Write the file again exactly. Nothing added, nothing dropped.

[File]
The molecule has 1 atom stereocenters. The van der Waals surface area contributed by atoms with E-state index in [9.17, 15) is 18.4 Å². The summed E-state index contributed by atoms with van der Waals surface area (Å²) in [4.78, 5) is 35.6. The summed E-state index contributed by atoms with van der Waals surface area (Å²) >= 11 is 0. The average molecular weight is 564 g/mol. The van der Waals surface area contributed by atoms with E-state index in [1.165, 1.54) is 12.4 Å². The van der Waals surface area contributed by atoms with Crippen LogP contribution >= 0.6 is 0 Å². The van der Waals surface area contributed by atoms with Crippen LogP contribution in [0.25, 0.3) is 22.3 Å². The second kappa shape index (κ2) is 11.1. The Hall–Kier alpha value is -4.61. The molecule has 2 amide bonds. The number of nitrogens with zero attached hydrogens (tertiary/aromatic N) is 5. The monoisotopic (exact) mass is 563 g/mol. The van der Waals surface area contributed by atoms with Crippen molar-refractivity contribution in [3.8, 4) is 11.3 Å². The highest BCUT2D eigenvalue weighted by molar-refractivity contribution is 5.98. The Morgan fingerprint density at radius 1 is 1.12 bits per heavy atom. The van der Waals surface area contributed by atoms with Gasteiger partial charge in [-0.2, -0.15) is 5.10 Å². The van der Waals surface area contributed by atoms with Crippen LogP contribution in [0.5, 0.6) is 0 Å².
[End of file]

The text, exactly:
The molecule has 1 atom stereocenters. The van der Waals surface area contributed by atoms with E-state index in [9.17, 15) is 18.4 Å². The summed E-state index contributed by atoms with van der Waals surface area (Å²) in [4.78, 5) is 35.6. The summed E-state index contributed by atoms with van der Waals surface area (Å²) >= 11 is 0. The average molecular weight is 564 g/mol. The van der Waals surface area contributed by atoms with E-state index in [1.165, 1.54) is 12.4 Å². The van der Waals surface area contributed by atoms with Crippen LogP contribution >= 0.6 is 0 Å². The van der Waals surface area contributed by atoms with Crippen LogP contribution in [0.25, 0.3) is 22.3 Å². The second kappa shape index (κ2) is 11.1. The Hall–Kier alpha value is -4.61. The molecule has 2 amide bonds. The number of nitrogens with zero attached hydrogens (tertiary/aromatic N) is 5. The monoisotopic (exact) mass is 563 g/mol. The van der Waals surface area contributed by atoms with Crippen molar-refractivity contribution in [3.8, 4) is 11.3 Å². The highest BCUT2D eigenvalue weighted by molar-refractivity contribution is 5.98. The Morgan fingerprint density at radius 1 is 1.12 bits per heavy atom. The van der Waals surface area contributed by atoms with Gasteiger partial charge in [-0.2, -0.15) is 5.10 Å². The van der Waals surface area contributed by atoms with Crippen LogP contribution in [0.5, 0.6) is 0 Å².